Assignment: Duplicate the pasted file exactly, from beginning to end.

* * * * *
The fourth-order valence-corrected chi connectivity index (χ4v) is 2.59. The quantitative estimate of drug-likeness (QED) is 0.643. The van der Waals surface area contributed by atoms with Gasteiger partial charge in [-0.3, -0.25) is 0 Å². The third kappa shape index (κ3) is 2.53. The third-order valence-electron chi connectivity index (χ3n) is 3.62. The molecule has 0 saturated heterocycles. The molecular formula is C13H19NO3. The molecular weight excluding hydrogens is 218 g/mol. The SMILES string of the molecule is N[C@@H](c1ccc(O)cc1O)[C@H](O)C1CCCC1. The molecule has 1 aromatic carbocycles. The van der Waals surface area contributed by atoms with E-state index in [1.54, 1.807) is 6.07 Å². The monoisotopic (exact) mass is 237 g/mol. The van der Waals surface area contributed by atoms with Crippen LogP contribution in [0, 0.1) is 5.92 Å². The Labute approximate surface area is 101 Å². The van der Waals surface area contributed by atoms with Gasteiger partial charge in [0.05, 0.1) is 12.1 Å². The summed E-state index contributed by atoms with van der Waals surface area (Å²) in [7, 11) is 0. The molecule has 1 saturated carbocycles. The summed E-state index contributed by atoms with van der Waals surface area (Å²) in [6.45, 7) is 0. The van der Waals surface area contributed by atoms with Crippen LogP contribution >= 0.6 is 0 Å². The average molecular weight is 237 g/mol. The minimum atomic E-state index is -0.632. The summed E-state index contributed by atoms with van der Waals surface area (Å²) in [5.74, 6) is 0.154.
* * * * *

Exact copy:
The fourth-order valence-corrected chi connectivity index (χ4v) is 2.59. The quantitative estimate of drug-likeness (QED) is 0.643. The van der Waals surface area contributed by atoms with Gasteiger partial charge in [-0.3, -0.25) is 0 Å². The third kappa shape index (κ3) is 2.53. The third-order valence-electron chi connectivity index (χ3n) is 3.62. The molecule has 0 saturated heterocycles. The molecular formula is C13H19NO3. The molecular weight excluding hydrogens is 218 g/mol. The SMILES string of the molecule is N[C@@H](c1ccc(O)cc1O)[C@H](O)C1CCCC1. The molecule has 1 aromatic carbocycles. The van der Waals surface area contributed by atoms with E-state index in [1.54, 1.807) is 6.07 Å². The monoisotopic (exact) mass is 237 g/mol. The van der Waals surface area contributed by atoms with Crippen LogP contribution in [0, 0.1) is 5.92 Å². The Labute approximate surface area is 101 Å². The van der Waals surface area contributed by atoms with Gasteiger partial charge in [0.05, 0.1) is 12.1 Å². The summed E-state index contributed by atoms with van der Waals surface area (Å²) in [7, 11) is 0. The molecule has 1 saturated carbocycles. The summed E-state index contributed by atoms with van der Waals surface area (Å²) in [6.45, 7) is 0. The van der Waals surface area contributed by atoms with Crippen LogP contribution >= 0.6 is 0 Å². The average molecular weight is 237 g/mol. The minimum atomic E-state index is -0.632. The summed E-state index contributed by atoms with van der Waals surface area (Å²) in [5.74, 6) is 0.154.